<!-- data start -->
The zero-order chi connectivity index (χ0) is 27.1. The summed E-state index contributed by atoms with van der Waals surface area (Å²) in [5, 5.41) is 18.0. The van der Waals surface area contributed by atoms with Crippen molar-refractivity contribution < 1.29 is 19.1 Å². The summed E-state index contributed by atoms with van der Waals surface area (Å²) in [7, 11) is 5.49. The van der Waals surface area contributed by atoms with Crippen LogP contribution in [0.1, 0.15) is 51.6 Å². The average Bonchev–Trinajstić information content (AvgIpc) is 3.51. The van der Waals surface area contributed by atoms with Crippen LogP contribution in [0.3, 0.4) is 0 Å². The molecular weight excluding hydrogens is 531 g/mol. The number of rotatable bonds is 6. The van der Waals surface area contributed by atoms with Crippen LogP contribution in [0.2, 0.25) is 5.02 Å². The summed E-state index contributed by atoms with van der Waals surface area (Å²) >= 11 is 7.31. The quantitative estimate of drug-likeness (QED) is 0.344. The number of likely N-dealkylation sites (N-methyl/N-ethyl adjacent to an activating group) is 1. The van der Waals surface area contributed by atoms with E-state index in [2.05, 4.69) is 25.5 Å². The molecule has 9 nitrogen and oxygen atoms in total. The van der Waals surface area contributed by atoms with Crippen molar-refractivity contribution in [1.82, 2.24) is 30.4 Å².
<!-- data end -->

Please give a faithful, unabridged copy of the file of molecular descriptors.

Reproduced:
The zero-order chi connectivity index (χ0) is 27.1. The summed E-state index contributed by atoms with van der Waals surface area (Å²) in [5, 5.41) is 18.0. The van der Waals surface area contributed by atoms with Crippen molar-refractivity contribution < 1.29 is 19.1 Å². The summed E-state index contributed by atoms with van der Waals surface area (Å²) in [7, 11) is 5.49. The van der Waals surface area contributed by atoms with Crippen LogP contribution in [0.1, 0.15) is 51.6 Å². The average Bonchev–Trinajstić information content (AvgIpc) is 3.51. The van der Waals surface area contributed by atoms with Crippen LogP contribution in [0.3, 0.4) is 0 Å². The molecular weight excluding hydrogens is 531 g/mol. The number of rotatable bonds is 6. The van der Waals surface area contributed by atoms with Crippen LogP contribution in [0.2, 0.25) is 5.02 Å². The summed E-state index contributed by atoms with van der Waals surface area (Å²) >= 11 is 7.31. The quantitative estimate of drug-likeness (QED) is 0.344. The number of likely N-dealkylation sites (N-methyl/N-ethyl adjacent to an activating group) is 1. The van der Waals surface area contributed by atoms with E-state index in [2.05, 4.69) is 25.5 Å². The molecule has 9 nitrogen and oxygen atoms in total. The van der Waals surface area contributed by atoms with Crippen molar-refractivity contribution in [1.82, 2.24) is 30.4 Å².